May 21, 2014. 08:28 AM | 2 Likes Like |Link to Comment
  • My 2014 Investment Plan And Screening Method [View instapost]
    Mike, I owned most of these stocks too before moving up to the AA bond level. This year I wanted to up the "quality" of my positions. When I did this, I started noticing that most of my portfolio was at the AA level. Then I decided to test the idea of only owning AA level stocks. I was happy with the results of the portfolio constructed with AA stocks. I only had to sell a couple of positions to move my quality up to AA.

    I also noticed that most of the stocks had an average yield of 3.3%! Wow, I can live on that! The weighted average dividend yield on my stock portfolio right now is 3.34%. The growth rate averages 9% (calculated from above comment with adjusted PEP, PFE and GE). 3.3 plus 9 equals 12.3! This AA rated portfolio can be bought right now at above the Chowder rule with a 3.3% yield. What's not to like? Why hold any cash? I'd drop a million dollars into this group of stocks today if I won the lottery. If I could get my wife's money out of her 401(k), I'd buy all of these stocks this morning.
    May 21, 2014. 08:22 AM | 3 Likes Like |Link to Comment
  • My 2014 Investment Plan And Screening Method [View instapost]
    Not sure I understand the question, but with FAST Graphs, you would need to display a "7 year" graph to see a 5 year dividend growth rate. I did this for MCD and saw 14%. When I look at Seeking Alpha's I see 11.5%. FAST Graphs says "average", Seeking Alpha uses growth rate. That would explain the difference.

    Here are the Seeking Alpha growth rates for my stocks, MCD 11.5%, XOM 9.2, CVX 8.8, PG 8.0, KO 7.5, UL 7.0, JNJ 7.0, PEP 5.7, PFE 8.5 (3 year), GE 14.6 (3 year).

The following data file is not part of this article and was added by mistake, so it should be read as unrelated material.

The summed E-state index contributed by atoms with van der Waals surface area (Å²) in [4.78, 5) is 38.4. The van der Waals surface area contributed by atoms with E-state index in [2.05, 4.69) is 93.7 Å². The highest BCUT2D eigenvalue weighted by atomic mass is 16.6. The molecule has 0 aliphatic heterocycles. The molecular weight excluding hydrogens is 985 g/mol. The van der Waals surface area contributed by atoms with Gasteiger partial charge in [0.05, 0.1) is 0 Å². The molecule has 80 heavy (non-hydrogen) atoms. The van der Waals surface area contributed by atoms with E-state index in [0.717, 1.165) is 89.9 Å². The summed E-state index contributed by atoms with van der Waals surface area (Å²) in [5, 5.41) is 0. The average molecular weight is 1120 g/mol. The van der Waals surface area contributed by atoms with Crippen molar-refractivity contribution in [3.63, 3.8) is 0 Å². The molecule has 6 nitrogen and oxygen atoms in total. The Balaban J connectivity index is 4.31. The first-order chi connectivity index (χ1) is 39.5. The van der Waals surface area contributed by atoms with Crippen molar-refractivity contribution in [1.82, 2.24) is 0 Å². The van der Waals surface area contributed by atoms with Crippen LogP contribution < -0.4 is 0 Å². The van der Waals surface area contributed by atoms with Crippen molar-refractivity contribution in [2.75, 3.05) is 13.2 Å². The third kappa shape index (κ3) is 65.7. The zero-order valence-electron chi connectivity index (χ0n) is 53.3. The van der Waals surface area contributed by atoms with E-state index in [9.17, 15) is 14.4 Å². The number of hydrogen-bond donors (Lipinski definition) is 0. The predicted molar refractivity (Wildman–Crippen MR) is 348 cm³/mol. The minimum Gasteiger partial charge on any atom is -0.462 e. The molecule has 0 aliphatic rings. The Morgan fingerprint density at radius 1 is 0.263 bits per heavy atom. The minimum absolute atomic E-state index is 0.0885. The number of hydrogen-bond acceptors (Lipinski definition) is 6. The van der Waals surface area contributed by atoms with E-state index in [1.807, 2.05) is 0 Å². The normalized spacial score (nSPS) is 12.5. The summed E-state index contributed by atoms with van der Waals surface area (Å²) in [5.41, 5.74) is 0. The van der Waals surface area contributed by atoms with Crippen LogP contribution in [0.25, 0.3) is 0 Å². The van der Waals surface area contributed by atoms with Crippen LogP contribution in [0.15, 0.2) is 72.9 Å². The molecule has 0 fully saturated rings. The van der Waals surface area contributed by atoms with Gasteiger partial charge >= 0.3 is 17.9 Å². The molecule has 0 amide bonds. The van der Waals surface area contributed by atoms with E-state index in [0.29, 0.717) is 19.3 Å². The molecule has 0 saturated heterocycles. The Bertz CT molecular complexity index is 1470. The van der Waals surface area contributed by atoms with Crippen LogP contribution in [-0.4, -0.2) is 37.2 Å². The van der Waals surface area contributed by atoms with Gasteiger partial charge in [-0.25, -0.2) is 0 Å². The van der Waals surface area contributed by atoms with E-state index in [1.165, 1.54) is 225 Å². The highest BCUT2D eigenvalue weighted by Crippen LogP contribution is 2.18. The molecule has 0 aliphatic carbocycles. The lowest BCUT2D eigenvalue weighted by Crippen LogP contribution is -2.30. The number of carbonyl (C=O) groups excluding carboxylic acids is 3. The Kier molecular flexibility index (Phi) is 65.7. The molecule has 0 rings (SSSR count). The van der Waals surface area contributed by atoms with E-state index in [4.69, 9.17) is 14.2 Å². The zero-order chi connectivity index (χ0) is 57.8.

Another point about growth rate, I would buy XOM with a 2.7% yield because of its 9.2% growth rate. This calculates to a "Chowder Rule" of 11.9% which meets my 10 to 11% high total return level. PEP is low right now with a 5.7% growth rate on Seeking Alpha, but its 5 year growth rate jumps to 8.2% with its latest increase.

    Therefore, you need to consider the whole formula High Yield + High Growth, not just the individual pieces. As long as the total is above 10% , I wouldn't get too hung up on the 3% and 7% levels. But with a low yielder, I want to see a high total return number. I wouldn't put a low yielder in with only a 10% total return. I also wouldn't own 10 stocks with a yield below 3% because I need to pay my bills, but one or two high growth rate stocks with lower yields may make the cut.
    May 21, 2014. 08:07 AM | 1 Like Like |Link to Comment
  • Dividend Growth Investing: Creating Your Own Dividend By Selling Shares (Part 1) [View article]
    Ok! I posted up an instablog that explains my 2014 investment strategy and stock selection screen that leads directly to 10 of the stocks in my portfolio. Give it a read.
    May 20, 2014. 07:25 PM | 2 Likes Like |Link to Comment
  • Dividend Growth Investing: Creating Your Own Dividend By Selling Shares (Part 1) [View article]
    BIB, Yes, I intentionally took dividends out at end of year, because they are earned and spent throughout the year versus up front. Dividends are accounted for in my calculation because my returns are "total return" including price appreciation and dividends.